Should the law recognize an elephant’s right to be released from solitary confinement? The New York State Court of Appeals — the highest court in New York — will consider this question on May 18. At issue is an Asian elephant named Happy. But happy she is not.
Elephants are profoundly social animals, flourishing best in a hierarchically structured herd. Despite this, Happy has no contact with other elephants. She has spent the last 16 years in isolation at the Bronx Zoo, alternating between a small outdoor exhibit and a windowless, cement structure. Outdoors, she is confined to a mere 1.15-acre lot. Indoors, she is confined to a barred cage, just over twice the length of her body.
Under such conditions of severe deprivation, Happy cannot meet her physical or psychological needs. She is subject to chronic stress. Happy spends her days exhibiting “stereotypic” behaviors, fixed behaviors with no purpose. For humans, this involves repetitively nodding one’s head, rocking back and forth, or waving one’s hands. For Happy, this involves repetitively swinging her trunk, swaying back and forth, and lifting her feet.
The Nonhuman Rights Project has filed a writ of habeas corpus with the state of New York asking the court to recognize Happy’s right to be released from confinement. The proposal is to transfer her to an elephant sanctuary where she can roam, swim and — perhaps most important — enjoy the companionship of other elephants.
The problem is that under the law, everything is either a person or it is a thing. There’s no middle ground, and courts have until now assumed that all nonhuman animals are things. But Happy is clearly more like a person than she is like a thing.
In a 2020 court hearing in the case The Nonhuman Rights Project, Inc. v Breheny, Justice Alison Tuitt recognized this fact: “Happy is more than just a legal thing, or property. She is an intelligent, autonomous being who should be treated with respect and dignity, and who may be entitled to liberty.”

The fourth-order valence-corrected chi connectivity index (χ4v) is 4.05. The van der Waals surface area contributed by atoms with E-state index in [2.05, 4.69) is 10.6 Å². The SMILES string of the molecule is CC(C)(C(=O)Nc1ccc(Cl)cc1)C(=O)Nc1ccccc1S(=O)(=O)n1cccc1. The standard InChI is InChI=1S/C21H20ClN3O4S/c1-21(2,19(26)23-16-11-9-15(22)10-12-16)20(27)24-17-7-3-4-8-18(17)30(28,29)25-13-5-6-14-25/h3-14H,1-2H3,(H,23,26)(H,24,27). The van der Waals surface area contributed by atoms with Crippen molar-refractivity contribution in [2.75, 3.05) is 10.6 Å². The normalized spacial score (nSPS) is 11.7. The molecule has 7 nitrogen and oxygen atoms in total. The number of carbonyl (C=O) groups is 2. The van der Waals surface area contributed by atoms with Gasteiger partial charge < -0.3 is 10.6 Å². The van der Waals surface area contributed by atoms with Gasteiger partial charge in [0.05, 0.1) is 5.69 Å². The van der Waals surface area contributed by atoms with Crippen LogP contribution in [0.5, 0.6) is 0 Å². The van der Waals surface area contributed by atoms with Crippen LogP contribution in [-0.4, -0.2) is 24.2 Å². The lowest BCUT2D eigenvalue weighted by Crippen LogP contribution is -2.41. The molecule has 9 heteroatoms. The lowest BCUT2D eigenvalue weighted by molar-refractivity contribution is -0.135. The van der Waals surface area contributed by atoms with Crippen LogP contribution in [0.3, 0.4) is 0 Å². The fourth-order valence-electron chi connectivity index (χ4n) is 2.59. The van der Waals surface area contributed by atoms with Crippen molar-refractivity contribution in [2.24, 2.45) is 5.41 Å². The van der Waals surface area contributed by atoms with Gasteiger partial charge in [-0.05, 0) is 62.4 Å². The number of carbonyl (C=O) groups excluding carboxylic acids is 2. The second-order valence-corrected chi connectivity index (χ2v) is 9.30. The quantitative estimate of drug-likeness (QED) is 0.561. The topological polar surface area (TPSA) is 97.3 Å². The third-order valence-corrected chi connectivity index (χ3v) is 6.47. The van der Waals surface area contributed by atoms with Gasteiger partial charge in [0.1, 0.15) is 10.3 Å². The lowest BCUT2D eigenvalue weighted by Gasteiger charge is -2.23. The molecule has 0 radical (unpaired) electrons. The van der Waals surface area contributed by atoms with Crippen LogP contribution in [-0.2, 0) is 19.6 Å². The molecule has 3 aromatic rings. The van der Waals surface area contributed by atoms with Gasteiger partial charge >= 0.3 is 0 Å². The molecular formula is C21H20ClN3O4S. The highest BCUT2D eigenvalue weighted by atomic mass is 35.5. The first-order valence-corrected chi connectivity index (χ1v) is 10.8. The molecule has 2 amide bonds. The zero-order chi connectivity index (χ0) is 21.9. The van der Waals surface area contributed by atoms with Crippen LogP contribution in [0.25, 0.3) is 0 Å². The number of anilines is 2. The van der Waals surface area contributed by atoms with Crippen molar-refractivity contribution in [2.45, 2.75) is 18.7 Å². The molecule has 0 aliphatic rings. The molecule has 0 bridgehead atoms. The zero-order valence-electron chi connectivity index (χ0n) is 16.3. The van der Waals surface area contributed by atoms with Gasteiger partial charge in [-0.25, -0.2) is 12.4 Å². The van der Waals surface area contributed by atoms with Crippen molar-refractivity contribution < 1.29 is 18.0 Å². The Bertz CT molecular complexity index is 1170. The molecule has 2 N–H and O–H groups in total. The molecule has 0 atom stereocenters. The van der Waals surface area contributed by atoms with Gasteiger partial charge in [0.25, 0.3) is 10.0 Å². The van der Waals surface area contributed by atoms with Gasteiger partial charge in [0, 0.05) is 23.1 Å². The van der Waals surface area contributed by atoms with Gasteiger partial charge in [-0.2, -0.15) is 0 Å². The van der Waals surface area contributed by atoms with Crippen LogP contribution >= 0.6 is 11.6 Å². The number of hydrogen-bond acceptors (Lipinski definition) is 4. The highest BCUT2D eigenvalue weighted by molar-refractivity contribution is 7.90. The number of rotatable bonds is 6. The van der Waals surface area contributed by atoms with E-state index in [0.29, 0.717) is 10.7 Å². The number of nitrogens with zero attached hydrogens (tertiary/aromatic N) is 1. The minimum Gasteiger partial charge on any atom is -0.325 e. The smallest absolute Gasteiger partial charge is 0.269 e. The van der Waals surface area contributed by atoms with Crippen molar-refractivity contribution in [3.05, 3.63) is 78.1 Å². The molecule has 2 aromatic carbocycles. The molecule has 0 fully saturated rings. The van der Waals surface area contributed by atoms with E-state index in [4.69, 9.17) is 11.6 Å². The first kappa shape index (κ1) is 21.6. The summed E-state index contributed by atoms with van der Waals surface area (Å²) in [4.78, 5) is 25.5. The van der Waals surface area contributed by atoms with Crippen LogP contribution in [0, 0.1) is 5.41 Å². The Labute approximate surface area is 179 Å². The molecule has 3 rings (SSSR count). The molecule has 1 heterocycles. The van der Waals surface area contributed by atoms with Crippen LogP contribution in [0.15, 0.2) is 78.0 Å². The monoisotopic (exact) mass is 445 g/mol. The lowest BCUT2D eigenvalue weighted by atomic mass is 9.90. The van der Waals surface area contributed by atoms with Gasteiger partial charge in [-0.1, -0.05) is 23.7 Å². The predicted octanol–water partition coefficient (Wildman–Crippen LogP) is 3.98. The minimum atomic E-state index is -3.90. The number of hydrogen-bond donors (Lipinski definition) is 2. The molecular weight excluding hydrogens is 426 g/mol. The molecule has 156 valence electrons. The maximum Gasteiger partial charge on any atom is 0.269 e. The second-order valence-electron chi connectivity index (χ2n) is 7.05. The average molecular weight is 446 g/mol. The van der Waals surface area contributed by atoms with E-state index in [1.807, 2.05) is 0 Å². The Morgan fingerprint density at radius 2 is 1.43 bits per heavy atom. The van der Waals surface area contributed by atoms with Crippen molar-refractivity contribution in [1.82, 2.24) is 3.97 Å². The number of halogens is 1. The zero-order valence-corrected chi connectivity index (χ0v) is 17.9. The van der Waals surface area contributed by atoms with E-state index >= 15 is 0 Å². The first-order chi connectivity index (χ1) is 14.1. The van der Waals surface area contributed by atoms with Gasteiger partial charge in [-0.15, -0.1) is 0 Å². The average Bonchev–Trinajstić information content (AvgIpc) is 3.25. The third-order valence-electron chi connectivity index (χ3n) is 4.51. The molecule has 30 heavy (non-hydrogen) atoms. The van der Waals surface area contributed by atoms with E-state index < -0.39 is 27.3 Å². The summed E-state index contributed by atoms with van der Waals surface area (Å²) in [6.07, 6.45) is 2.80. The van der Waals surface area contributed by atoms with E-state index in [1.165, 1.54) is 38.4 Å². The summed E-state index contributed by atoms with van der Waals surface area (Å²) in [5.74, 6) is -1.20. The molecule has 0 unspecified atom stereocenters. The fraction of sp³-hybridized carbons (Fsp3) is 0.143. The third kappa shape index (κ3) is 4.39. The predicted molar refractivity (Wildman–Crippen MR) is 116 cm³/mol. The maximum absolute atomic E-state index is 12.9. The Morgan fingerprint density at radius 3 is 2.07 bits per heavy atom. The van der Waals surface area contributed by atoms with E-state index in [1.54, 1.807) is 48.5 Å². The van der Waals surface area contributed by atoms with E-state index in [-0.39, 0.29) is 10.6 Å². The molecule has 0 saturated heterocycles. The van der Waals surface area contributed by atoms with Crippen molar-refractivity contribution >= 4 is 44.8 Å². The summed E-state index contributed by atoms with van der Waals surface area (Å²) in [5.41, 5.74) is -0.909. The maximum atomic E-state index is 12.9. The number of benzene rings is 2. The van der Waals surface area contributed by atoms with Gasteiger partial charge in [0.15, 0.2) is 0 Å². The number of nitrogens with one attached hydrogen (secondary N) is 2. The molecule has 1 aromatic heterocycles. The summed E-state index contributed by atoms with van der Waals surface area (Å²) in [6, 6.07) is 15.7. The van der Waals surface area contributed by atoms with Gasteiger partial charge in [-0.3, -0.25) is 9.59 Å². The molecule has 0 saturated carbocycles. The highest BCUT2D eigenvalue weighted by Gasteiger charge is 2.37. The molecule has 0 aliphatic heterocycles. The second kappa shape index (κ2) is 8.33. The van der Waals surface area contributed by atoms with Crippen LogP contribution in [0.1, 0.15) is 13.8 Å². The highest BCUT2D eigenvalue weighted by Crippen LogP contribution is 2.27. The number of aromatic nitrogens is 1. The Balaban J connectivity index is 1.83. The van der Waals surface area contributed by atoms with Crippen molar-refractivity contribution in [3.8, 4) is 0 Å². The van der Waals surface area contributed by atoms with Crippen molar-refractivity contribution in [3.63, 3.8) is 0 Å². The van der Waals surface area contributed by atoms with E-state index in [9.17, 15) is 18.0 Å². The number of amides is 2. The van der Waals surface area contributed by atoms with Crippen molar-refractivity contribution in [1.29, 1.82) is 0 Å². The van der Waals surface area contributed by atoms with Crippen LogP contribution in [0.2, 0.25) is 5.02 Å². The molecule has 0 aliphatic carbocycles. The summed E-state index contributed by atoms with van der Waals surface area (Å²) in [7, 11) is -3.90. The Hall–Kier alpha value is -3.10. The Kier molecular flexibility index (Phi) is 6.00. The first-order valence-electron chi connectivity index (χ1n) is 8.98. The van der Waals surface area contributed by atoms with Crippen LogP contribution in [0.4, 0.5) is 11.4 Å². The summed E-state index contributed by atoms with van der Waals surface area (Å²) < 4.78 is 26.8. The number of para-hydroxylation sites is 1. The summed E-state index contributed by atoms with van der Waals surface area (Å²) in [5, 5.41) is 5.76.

We agree, and we contend that Happy is entitled to liberty. For that reason, we — three philosophers — filed an amicus brief with the court in which we argue that Happy’s complex psychological capacities give her strong interests in liberty.
Some who wish to deny Happy her right to liberty argue that individuals can have rights only if they can have moral duties. They argue that since elephants cannot have moral duties, they cannot have rights.
But this has absurd implications. It implies that humans who do not have the abilities required for them to be subject to moral requirements — such as infants and people with profound cognitive disabilities — lack rights.
Defenders of such views have attempted to explain why these humans have rights but elephants do not. They say that these humans have rights because they are members of a species that typically or characteristically possess such moral abilities. Elephants, they say, lack rights because they are not members of such a species.
This view offends against norms of human equality, and violates our core belief that all human beings have these rights for fundamentally the same reason. It implies that most humans have rights because they have moral capacities, but other humans have rights only because they are related to most humans in a certain way. It makes the possession of rights turn on group membership, not the characteristics of the individual as they are in themselves.
We should be suspicious of such views. Humans have a long history of associating rights with group membership (e.g., racism, sexism), and time has invariably proven these views to be mistaken.
A better explanation of why every human being has a right to bodily liberty is that they have strong interests that this right protects. Since Happy has the same strong interests, the court should recognize Happy’s right to be freed from solitary confinement.